Among the main advances made in the field with which we are concerned, the reduction of hours of work must be mentioned first.
It is recognised today that increased productivity makes it possible to reduce working hours. Experience has shown that moderate reductions, if carried out by stages in a methodical fashion, do not lead to a parallel drop in productivity and production, as they oblige companies to reorganise, streamline their production and work methods, and increase their fixed capital. It has also been shown that hours in excess of a given figure - for example nine hours a day - are not worth while, since they lead to a fall-off in labour productivity.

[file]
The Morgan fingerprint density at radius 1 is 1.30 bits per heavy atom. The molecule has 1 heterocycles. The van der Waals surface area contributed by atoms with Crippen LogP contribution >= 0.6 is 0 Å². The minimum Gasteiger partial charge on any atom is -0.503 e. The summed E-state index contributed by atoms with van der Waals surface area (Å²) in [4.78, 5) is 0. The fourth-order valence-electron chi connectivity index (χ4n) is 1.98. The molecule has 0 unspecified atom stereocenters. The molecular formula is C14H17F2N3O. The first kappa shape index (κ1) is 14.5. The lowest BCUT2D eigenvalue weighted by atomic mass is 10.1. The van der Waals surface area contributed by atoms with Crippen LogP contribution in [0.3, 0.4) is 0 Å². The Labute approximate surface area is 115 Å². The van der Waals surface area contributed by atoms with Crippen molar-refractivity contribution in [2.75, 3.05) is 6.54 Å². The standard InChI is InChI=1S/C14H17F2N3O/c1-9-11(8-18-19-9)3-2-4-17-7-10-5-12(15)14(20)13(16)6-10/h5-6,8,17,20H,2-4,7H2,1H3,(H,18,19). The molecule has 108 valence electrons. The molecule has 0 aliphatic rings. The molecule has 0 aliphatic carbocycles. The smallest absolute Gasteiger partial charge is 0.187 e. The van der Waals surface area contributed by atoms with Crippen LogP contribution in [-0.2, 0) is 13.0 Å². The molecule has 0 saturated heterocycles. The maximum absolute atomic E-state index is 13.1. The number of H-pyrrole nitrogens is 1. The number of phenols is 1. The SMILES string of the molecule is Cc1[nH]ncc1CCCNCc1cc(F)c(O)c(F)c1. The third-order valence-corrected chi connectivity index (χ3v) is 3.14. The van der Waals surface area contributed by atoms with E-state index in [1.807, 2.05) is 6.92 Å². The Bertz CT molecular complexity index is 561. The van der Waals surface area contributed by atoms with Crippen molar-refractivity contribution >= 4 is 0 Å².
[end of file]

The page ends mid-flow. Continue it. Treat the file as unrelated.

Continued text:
The reduction of working hours is perhaps best regarded not as a way of improving the pattern of working time but as a point of departure for developments that are qualitative in character. For most of these, it is in fact an essential prerequisite.
The reductions in hours of work reported in this chapter are to be understood in the commonly accepted sense of a decrease in the number of hours without a corresponding decrease in wages. The kind of reduction in hours with a proportional reduction in salary that occurs in periods of economic slow-down or in the case of part-time employment is something different.1
[Украинский] [английский] [русский]